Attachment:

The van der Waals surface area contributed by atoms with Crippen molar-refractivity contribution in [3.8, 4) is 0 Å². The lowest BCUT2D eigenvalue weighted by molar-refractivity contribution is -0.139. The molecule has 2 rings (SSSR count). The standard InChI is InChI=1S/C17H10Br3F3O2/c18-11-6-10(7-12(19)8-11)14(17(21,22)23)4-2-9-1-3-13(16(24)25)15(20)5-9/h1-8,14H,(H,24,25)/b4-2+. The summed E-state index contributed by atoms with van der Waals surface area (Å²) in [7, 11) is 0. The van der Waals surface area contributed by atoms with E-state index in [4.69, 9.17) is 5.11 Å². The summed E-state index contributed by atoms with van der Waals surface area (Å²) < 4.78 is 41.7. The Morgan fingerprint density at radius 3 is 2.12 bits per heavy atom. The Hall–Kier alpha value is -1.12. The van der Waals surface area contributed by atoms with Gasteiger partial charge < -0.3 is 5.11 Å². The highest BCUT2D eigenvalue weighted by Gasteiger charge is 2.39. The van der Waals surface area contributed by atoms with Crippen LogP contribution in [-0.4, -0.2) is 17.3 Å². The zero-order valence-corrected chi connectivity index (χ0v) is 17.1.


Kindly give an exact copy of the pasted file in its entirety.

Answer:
The van der Waals surface area contributed by atoms with Crippen molar-refractivity contribution in [3.8, 4) is 0 Å². The lowest BCUT2D eigenvalue weighted by molar-refractivity contribution is -0.139. The molecule has 2 rings (SSSR count). The standard InChI is InChI=1S/C17H10Br3F3O2/c18-11-6-10(7-12(19)8-11)14(17(21,22)23)4-2-9-1-3-13(16(24)25)15(20)5-9/h1-8,14H,(H,24,25)/b4-2+. The summed E-state index contributed by atoms with van der Waals surface area (Å²) in [7, 11) is 0. The van der Waals surface area contributed by atoms with E-state index in [4.69, 9.17) is 5.11 Å². The summed E-state index contributed by atoms with van der Waals surface area (Å²) < 4.78 is 41.7. The Morgan fingerprint density at radius 3 is 2.12 bits per heavy atom. The Hall–Kier alpha value is -1.12. The van der Waals surface area contributed by atoms with Gasteiger partial charge < -0.3 is 5.11 Å². The highest BCUT2D eigenvalue weighted by Gasteiger charge is 2.39. The van der Waals surface area contributed by atoms with Crippen LogP contribution in [-0.4, -0.2) is 17.3 Å². The zero-order valence-corrected chi connectivity index (χ0v) is 17.1.